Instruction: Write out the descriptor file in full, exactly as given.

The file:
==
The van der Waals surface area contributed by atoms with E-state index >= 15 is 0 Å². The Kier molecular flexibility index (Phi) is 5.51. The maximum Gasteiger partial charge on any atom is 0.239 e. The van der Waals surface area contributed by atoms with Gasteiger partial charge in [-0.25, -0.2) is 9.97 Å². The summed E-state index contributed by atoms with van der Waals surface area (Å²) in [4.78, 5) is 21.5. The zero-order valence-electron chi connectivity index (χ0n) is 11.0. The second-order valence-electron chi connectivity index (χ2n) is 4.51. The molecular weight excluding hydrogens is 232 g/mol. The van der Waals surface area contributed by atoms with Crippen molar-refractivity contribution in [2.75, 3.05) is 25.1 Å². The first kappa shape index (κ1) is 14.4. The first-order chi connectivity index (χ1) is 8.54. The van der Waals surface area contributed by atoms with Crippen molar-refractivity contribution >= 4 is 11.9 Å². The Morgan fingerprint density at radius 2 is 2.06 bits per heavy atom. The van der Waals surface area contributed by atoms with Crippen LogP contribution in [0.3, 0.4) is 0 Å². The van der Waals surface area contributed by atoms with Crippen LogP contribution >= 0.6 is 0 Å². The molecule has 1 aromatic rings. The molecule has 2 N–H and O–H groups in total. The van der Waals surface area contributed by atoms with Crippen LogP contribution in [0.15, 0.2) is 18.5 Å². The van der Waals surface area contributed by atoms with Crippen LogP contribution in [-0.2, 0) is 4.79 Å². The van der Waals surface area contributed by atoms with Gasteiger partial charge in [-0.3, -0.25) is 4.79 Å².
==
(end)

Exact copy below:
The van der Waals surface area contributed by atoms with E-state index >= 15 is 0 Å². The Kier molecular flexibility index (Phi) is 5.51. The maximum Gasteiger partial charge on any atom is 0.239 e. The van der Waals surface area contributed by atoms with Gasteiger partial charge in [-0.25, -0.2) is 9.97 Å². The summed E-state index contributed by atoms with van der Waals surface area (Å²) in [4.78, 5) is 21.5. The zero-order valence-electron chi connectivity index (χ0n) is 11.0. The second-order valence-electron chi connectivity index (χ2n) is 4.51. The molecular weight excluding hydrogens is 232 g/mol. The van der Waals surface area contributed by atoms with Crippen molar-refractivity contribution in [2.75, 3.05) is 25.1 Å². The first kappa shape index (κ1) is 14.4. The first-order chi connectivity index (χ1) is 8.54. The van der Waals surface area contributed by atoms with Crippen molar-refractivity contribution >= 4 is 11.9 Å². The Morgan fingerprint density at radius 2 is 2.06 bits per heavy atom. The van der Waals surface area contributed by atoms with Crippen LogP contribution in [0.3, 0.4) is 0 Å². The van der Waals surface area contributed by atoms with Crippen LogP contribution >= 0.6 is 0 Å². The molecule has 1 aromatic rings. The molecule has 2 N–H and O–H groups in total. The van der Waals surface area contributed by atoms with Crippen LogP contribution in [0.15, 0.2) is 18.5 Å². The van der Waals surface area contributed by atoms with Crippen LogP contribution in [-0.2, 0) is 4.79 Å². The van der Waals surface area contributed by atoms with Gasteiger partial charge in [-0.3, -0.25) is 4.79 Å².